What about our domestic society?    Are we closer to a new Jerusalem in the England of 2007?    I noticed on the front page of Friday's Telegraph and article entitled "Blame TV for moral decline, says Synod".   Interested, I read further.

 

Popular television shows ranging from Celebrity Big Brother to Little Britain were blamed by members of the Church of England's General Synod yesterday for eroding moral standards.   Even Celebrity Come Dancing was criticised for focusing unduly on the elimination of participants rather than on their talents during a wide ranging debate on the impact of the media on society.

 

After a two hour discussion, the Synod praised many aspects of the media while denouncing trends in broadcasting that "exploit the humiliation of human beings for public entertainment"

So - we may be more civilised now in that we don't attend public hangings or watch gladiators fighting to the death in the nearest amphitheatre but we still want to get our kicks from watching other people being humiliated.

 

We constantly hear about the secularisation of society and it is hard to find fault with that view.   Every where we look there are signs of moral decline, not just at an individual level, but at a societal level.    The media is one part of that but round the clock drinking, freely available pornography and the building of mega casinos throughout the country suggest that this moral decline is institutional not individual.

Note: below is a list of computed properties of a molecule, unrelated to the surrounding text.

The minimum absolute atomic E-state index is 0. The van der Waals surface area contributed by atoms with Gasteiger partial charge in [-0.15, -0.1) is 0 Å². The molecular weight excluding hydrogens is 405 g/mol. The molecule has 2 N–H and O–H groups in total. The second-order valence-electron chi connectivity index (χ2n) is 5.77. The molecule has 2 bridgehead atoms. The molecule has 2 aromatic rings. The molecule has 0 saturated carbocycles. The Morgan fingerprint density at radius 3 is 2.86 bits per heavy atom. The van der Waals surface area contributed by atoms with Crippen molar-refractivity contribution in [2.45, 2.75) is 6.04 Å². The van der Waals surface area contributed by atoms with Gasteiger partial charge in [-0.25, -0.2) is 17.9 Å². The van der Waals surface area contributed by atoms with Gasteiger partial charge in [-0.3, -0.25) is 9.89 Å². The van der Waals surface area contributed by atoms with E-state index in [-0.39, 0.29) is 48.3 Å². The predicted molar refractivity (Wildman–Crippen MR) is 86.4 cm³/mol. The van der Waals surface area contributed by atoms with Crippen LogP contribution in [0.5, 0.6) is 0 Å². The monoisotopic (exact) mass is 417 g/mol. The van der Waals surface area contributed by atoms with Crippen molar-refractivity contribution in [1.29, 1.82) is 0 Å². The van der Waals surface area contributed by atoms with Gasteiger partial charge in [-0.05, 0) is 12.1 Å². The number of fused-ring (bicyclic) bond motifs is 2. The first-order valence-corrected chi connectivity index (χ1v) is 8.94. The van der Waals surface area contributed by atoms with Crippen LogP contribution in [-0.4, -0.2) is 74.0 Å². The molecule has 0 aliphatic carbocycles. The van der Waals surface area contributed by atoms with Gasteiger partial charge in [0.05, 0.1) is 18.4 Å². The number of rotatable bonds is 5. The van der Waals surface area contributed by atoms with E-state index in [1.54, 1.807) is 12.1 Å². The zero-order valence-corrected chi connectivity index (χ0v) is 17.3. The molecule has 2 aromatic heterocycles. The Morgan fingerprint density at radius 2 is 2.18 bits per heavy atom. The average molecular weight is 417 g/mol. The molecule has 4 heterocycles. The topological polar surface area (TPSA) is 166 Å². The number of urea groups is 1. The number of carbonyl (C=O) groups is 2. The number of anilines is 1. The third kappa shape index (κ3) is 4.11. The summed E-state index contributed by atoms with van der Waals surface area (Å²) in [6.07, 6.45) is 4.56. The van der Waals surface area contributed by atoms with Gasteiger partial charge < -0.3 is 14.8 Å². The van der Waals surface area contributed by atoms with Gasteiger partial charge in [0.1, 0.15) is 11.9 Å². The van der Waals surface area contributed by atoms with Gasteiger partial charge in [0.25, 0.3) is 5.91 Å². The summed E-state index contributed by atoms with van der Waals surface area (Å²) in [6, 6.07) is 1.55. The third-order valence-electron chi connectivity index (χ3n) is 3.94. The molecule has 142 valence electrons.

So - are we closer to a new Jerusalem than we were in 1803?   I think not.   Don't get me wrong there are many things that have improved.   We've abolished the heinous practice of slavery and the discriminations on the grounds of race, sexuality, age and gender that make ours a more egalitarian society than that of 200 years ago.   But have we built Jerusalem in England's green and pleasant land?  

 

In our gospel reading some friendly Pharisees tried to warn Jesus that Herod was out to get him to warn him away from Jerusalem but Jesus knows that he will fulfil his destiny and must go ahead.   He laments for Jerusalem, the city that had so often over the centuries rejected the prophets whom God had sent.    The death of John the Baptist at the hands of Herod would have been fresh in Jesus' mind - the latest in that fated line.